Adoption. You my claim a credit for adoption expenses up to a certain amount in the year the adoption is finalized. Eligible expenses include: fees paid to a federally or provincially licensed adoption agency; court, legal and administrative expenses; reasonable and necessary travel and living expenses of the child and the adoptive parents; document translation fees; mandatory fees paid to a foreign institution; expenses related to the immigration of the child, and other reasonable expenses required by a provincial or territorial government or an adoption agency. Quebec residents may claim a refundable tax credit for adoption expenses that equal half of the total eligible cost of adoption.

Tuition and textbooks. You may claim tuition fees exceeding $100 for post-secondary courses at a college or university or, if you are 16 years of age or older, for courses at approved institutions to improve your occupational skills. Keep an official income tax receipt in case the CRA asks for it, but it doesn’t have to be attached to your income tax return. The 2016 budget proposes to eliminate the federal education and textbook tax credits.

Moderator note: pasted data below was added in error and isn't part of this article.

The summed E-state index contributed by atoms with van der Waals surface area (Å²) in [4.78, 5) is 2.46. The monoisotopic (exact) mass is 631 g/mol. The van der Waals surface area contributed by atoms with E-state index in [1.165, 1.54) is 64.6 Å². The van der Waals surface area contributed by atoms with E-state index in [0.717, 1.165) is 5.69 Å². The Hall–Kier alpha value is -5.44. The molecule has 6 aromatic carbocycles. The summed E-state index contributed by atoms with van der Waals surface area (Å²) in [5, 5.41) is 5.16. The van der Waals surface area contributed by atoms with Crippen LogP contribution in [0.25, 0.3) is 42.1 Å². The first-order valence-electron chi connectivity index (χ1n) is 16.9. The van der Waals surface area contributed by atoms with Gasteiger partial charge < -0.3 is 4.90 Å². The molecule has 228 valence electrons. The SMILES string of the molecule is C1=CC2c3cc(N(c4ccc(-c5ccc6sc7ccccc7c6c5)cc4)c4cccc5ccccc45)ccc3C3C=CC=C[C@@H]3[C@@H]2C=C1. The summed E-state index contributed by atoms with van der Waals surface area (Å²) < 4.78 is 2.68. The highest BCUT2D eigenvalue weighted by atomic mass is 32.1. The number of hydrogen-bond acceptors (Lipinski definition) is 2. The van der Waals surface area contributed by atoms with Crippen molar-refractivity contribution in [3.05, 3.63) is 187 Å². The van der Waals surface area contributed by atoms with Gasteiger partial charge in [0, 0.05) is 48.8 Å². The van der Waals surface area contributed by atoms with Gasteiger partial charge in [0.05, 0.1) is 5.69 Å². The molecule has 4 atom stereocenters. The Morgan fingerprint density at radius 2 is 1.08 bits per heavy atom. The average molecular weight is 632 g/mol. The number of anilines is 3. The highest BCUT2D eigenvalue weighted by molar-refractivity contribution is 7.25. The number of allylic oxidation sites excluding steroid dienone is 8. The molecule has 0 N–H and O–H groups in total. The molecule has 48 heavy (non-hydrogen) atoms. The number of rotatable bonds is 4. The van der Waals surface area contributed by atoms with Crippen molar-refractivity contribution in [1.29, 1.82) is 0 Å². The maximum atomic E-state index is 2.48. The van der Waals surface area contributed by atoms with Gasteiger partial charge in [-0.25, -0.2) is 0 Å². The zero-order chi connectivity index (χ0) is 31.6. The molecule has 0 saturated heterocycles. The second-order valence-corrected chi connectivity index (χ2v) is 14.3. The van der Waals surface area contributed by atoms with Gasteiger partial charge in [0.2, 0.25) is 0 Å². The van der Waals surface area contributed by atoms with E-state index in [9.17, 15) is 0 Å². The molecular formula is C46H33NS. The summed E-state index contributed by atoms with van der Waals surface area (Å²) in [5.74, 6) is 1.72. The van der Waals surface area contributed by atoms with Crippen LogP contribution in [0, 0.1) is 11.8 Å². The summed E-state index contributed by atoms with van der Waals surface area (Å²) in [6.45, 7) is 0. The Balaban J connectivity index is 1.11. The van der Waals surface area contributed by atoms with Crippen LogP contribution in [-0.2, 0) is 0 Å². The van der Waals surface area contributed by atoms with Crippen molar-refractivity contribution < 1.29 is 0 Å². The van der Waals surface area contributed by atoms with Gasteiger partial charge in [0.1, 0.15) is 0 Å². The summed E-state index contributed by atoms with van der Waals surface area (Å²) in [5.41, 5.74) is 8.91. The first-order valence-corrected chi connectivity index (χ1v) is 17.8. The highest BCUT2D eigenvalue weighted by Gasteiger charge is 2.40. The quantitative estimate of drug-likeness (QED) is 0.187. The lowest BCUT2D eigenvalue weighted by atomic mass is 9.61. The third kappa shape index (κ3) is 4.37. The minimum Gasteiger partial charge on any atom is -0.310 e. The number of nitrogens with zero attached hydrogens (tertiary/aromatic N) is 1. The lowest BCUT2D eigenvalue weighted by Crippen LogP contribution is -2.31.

Interest on student loans. Federal, provincial and territorial non-refundable credits may be claimed on loan interest. The credits are calculated by multiplying the lowest tax rate by the amount of the interest. The exception is Quebec, which uses a fixed rate.

Only loans under the Canada Student Loans Act, The Canada Student Financial Assistance Act or similar provincial or territorial government law qualify for the credit. Interest on student loans from financial institutions don’t qualify. While only the student can claim the credit, the loan itself can be paid either by the student or a relative, such as a parent.

Unused interest amounts can be carried forward for five years, so if your taxes are zero in a particular year you can save the credit to use later.

Pension income amount. You may claim federal, provincial and territorial credits on certain pension income. The credit is non-refundable but any unused portion may be transferred to a spouse or common-law partner, although the unused amount may not be carried forward or back.